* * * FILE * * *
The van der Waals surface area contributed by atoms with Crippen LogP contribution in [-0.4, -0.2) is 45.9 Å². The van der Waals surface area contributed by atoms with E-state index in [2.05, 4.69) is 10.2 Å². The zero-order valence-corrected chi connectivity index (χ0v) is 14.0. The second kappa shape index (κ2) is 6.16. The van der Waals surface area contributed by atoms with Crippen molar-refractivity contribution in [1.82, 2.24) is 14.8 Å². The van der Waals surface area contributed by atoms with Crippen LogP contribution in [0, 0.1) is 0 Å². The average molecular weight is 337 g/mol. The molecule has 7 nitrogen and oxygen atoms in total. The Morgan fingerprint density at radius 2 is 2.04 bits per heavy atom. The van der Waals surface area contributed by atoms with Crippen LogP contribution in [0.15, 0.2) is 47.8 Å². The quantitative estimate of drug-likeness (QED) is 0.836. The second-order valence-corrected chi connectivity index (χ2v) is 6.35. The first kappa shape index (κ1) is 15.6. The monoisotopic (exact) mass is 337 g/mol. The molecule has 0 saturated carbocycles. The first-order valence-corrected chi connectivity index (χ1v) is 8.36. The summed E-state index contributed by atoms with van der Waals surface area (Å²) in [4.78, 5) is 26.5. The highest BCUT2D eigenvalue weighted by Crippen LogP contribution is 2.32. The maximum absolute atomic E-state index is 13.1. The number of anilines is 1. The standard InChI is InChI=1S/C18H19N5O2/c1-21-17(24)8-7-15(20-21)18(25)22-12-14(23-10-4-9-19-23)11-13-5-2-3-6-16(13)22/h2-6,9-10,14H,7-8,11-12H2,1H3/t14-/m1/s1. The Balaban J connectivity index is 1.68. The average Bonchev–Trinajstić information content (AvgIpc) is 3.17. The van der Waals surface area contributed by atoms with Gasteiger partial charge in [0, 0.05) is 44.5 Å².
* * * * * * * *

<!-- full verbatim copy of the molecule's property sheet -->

The van der Waals surface area contributed by atoms with Crippen LogP contribution in [-0.4, -0.2) is 45.9 Å². The van der Waals surface area contributed by atoms with E-state index in [2.05, 4.69) is 10.2 Å². The zero-order valence-corrected chi connectivity index (χ0v) is 14.0. The second kappa shape index (κ2) is 6.16. The van der Waals surface area contributed by atoms with Crippen molar-refractivity contribution in [1.82, 2.24) is 14.8 Å². The van der Waals surface area contributed by atoms with Crippen LogP contribution in [0, 0.1) is 0 Å². The average molecular weight is 337 g/mol. The molecule has 7 nitrogen and oxygen atoms in total. The Morgan fingerprint density at radius 2 is 2.04 bits per heavy atom. The van der Waals surface area contributed by atoms with Crippen LogP contribution in [0.15, 0.2) is 47.8 Å². The quantitative estimate of drug-likeness (QED) is 0.836. The second-order valence-corrected chi connectivity index (χ2v) is 6.35. The first kappa shape index (κ1) is 15.6. The monoisotopic (exact) mass is 337 g/mol. The molecule has 0 saturated carbocycles. The first-order valence-corrected chi connectivity index (χ1v) is 8.36. The summed E-state index contributed by atoms with van der Waals surface area (Å²) in [4.78, 5) is 26.5. The highest BCUT2D eigenvalue weighted by Crippen LogP contribution is 2.32. The maximum absolute atomic E-state index is 13.1. The number of anilines is 1. The standard InChI is InChI=1S/C18H19N5O2/c1-21-17(24)8-7-15(20-21)18(25)22-12-14(23-10-4-9-19-23)11-13-5-2-3-6-16(13)22/h2-6,9-10,14H,7-8,11-12H2,1H3/t14-/m1/s1. The Balaban J connectivity index is 1.68. The average Bonchev–Trinajstić information content (AvgIpc) is 3.17. The van der Waals surface area contributed by atoms with Gasteiger partial charge in [0, 0.05) is 44.5 Å².